My father was a practical man. He dealt with life as it came, did the best with what came about or worked very hard to change it to his liking. When he died, he moved on immediately. He was not present at the funeral, the wake at his home, or the site where he died.

I called Dad every weekend or he called me. We had become extremely close after I grew up and spent as much time together as we could.

I have a friend, Jeff Davis, who lived next door as I grew up. He taught me to drink and swear and all that, but he always felt he was my protector as well. If I was stressed or something was wrong, he would know it and come over, even years later when we grew up and away out of our parents's houses.

It's the first Thursday in April, 1986, I think. I am sewing the last stitches on the blue and pink flowered blouse I will wear to go up to Dad's ranch on the weekend. It's about one in the afternoon. My husband is at work, I have no idea where my son was.

For some unknown reason, I got up from the kitchen table and called Dad. His wife, Betty, answered the phone. She said he was down in the lower pasture on the tractor and should be up for lunch since he was already late. Unheard of. Then she said, "Oh, I heard the tractor stop, do you want to wait?" I said, no, just tell him I love him and I will talk to him later. As I hung up I thought that was odd that I said that. I would have normally never told her this, as she seemed to resent our closeness.

Three special knocks on the door and in walks Jeff: What's up? Not much, what are you doing? Dunno, just had a feeling I should come over.

We sat down at the kitchen table and chatted. I sewed. An hour or so passes. Time is distorted now. In walks Dan, my husband. I look up at the clock, back at Dan, wondering why he is home so early? He doesn't speak, goes to the phone, calls a number. He can't remember any number without looking it up and I am amazed by this, jaw still on my chest. He says "I'm home, yeah, ok" and hangs up. I am still hand in mid air wondering what the heck. He got FIRED?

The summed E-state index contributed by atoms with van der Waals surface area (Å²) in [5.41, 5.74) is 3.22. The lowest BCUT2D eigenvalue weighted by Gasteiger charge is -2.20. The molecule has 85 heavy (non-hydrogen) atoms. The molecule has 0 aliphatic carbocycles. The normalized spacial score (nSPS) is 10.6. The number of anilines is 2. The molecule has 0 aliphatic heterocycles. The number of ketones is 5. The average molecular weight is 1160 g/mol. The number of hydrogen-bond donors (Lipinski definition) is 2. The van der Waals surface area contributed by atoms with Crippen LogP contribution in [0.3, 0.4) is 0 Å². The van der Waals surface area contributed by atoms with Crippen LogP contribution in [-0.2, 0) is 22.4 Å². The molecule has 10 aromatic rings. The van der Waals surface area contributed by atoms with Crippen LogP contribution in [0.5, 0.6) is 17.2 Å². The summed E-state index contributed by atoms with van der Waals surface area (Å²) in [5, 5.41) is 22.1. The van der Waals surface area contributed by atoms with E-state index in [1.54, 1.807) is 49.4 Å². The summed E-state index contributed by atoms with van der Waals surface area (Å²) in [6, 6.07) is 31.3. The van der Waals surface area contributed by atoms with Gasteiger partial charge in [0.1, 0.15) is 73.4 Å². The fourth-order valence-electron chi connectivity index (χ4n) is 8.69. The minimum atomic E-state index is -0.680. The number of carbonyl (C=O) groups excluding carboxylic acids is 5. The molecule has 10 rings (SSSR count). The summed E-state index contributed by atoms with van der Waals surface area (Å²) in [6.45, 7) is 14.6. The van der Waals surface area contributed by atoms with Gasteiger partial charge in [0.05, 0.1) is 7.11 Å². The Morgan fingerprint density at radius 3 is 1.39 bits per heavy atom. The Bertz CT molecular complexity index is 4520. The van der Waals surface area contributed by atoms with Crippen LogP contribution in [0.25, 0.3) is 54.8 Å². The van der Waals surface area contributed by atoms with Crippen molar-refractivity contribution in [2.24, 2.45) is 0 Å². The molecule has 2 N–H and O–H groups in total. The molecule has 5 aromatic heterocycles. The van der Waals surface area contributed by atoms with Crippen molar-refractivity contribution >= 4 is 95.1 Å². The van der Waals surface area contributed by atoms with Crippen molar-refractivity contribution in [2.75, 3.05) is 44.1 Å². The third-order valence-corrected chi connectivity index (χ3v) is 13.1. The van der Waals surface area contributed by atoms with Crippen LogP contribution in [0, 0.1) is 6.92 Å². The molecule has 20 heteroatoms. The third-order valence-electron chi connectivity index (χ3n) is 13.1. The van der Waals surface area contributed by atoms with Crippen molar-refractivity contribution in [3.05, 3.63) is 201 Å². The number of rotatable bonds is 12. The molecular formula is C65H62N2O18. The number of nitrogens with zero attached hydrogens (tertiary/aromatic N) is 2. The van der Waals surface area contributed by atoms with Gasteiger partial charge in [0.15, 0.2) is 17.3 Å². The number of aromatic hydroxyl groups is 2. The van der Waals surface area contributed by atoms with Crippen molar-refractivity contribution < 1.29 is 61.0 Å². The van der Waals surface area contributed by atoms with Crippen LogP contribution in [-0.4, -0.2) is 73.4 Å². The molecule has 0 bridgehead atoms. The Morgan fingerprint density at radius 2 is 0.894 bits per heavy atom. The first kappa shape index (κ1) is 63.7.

Dan turns to me, and it hits me, out of the blue. I can see it in his face. No words have been said yet.  I started almost screaming, and probably did. Dan had to hold me and keep me still. It was sinking in faster than I had felt anything in my life, and I didn't want any of it, not one single solitary part of it. This was NOT happening. I turned to the wall where a picture hung, a yellow house surrounded by the most peaceful river, an oasis of dreams, a picture my dad saw and immediately commented, "That is where I want to retire." Nothing was real.

It took me months. Six months to realize Daddy had come to say goodbye and I didn't recognize it. I felt it, but I didn't get it at the time.

The last time we were together, he was telling me where the combination to the safe was, all that sort of stuff. I stopped the conversation to tell him that I just didn't want to go here, that losing him was just not an option. I wanted to go first. I got the standard 'it isn't natural for parents to loose their children so I have to go first' talk. We fought in our joking fashion about who would win this one, and ended it by making a deal. Who ever went first would come say goodbye to the other one.

He held up his end of the deal.

However, he was heard from again. Several times.

Cheryl was one of my bridesmaids at my wedding and my Dad fell head over heels in love with her. Not really, but was really charmed. On my birthday, a year after his death, that day was tough. For the first time in my life he was not there to wish me a happy day, something he never ever forgot.  No funny, carefully selected birthday card arrived in the mail precisely on my birthday.

The Monday after the weekend of my birthday, Cheryl called and said she had to see me. Now. Weird. Okay. She drives over, sits me down. She and her husband were at Laguna Seca for the weekend races. The crowd was enormous, and the area for the drivers, where they were, was wall to wall people. She sees my Dad, working his way through the people, struggling to get to her. She is just standing there, almost in shock. He finally makes it, takes her aside a bit (guiding her upper arm) and says that he needed her to tell me everything was all right and that none of it mattered. His death and will started a great deal of unease and inter-family dissension regarding his estate.

Once I woke to see Daddy standing in my bedroom door, holding Kiki, our family cat that had been missing for a few days and we were tearful without him. He never wandered at all. Then Daddy was gone. I bolted out of bed, so sure we would locate Kiki. We did. I wandered outside to an area I rarely go, for no apparent reason, where there were screen openings to our basement storage area. I heard his meow. He had gotten locked in the basement storage area and for the first time we were able to hear him.

My younger sister has seen him, although I did not again. I miss him still, after all these years, but am very content knowing he, or his spirit, is around and just might be forever. When it is my turn, I know, beyond an ounce of doubt, that Daddy will be the one to welcome me.